Tuesday, May 8, 2012

The Nonrunner's Marathon Guide for Women: Get Off Your Butt and On with Your Training by Dawn Dias

Description from Amazon.com:
Dawn Dais hated running. And it didn't like her much, either. Her fitness routine consisted of avoiding the stairs in her own house, because who really has the energy to climb stairs? It was with this exercise philosophy firmly in place that she set off to complete a marathon.

The Nonrunner’s Marathon Guide for Women is a fun training manual for women who don't believe that running is their biological destiny but who dream of crossing the finish line nonetheless. It opens with a realistic training schedule and is chock-full of how-to's, quizzes, and funny observations, which Dais felt were lacking in the guides she had consulted.

The Nonrunner’s Marathon Guide for Women also integrates entries from Dias' journal, sharing everything would-be marathoners need to know about the gear, the blisters, the early morning workouts, the late-night carb binges, and — most important of all — the amazing rewards.
Anyone can do a marathon. This book just makes the experience a little more bearable and a lot more fun.

My thoughts:
I bought this book as part of my own Mother's Day gift.  Even though I have been running for nine months, I still have a hard time seeing myself as a runner.  I've done races, most recently a half marathon and registered for a full marathon for fall, but I felt like I needed something to motivate and encourage me.  This book did.  Dawn started running with the goal of running a marathon.  She trained for four or five months and completed her marathon, albeit with some walking.  Her writing is funny and encouraging at the same time.  I do not think that I would aim for a marathon without having some running experience first, but many people do and a lot of it is in your head and in your preparation.  If she could go from the couch to 26.2, there is no reason i can't get from my current long distance of 13.1 to 26.2 in five months.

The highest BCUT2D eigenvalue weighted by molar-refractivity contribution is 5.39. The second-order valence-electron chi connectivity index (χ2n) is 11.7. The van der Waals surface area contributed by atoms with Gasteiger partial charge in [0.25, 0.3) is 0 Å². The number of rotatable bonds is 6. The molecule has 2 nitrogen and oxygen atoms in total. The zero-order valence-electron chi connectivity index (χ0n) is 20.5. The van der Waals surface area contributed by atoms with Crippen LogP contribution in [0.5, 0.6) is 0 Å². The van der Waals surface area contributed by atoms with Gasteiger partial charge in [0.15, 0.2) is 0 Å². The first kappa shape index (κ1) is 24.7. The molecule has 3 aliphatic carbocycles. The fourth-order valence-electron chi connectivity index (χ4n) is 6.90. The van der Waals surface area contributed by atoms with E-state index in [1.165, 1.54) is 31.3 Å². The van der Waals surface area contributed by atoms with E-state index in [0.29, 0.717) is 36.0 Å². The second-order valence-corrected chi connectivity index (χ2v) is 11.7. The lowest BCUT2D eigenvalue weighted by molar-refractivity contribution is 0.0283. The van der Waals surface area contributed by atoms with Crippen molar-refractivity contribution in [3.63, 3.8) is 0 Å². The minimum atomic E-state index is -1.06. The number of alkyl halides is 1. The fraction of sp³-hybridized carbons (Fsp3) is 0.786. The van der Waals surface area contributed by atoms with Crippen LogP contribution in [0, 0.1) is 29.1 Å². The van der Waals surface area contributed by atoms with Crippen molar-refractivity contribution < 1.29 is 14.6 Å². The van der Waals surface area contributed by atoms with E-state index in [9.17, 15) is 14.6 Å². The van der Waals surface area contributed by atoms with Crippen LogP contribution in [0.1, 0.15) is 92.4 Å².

I did get a little tired of her going on about losing her knee caps, what does that even mean?  I understand aches and pains, I've had those, but I never described it as losing a body part.  One thing that is going to stay in my head is her quote, that I should look up to make sure it is accurate, that Oprah finished a marathon in 4:30.  That was my goal based on my half marathon time.  I feel like if Oprah could do it, then I should too, and I know going into the my first time I should just focus on finishing and feel good.  Any time with be a PR and I can focus on getting faster in the future, but the competitive part of me wants to finish it strong and with a good time for me.

This book was good at putting the journey in perspective in a humorous way and has, for now at least, motivated me to start journaling on my other blog about the experience.  You can check out my latest thoughts on running here.

Product Details

  • Paperback: 256 pages
  • Publisher: Seal Press; 1 edition (January 3, 2007)
  • Language: English
  • ISBN-10: 1580052053
  • ISBN-13: 978-1580052054

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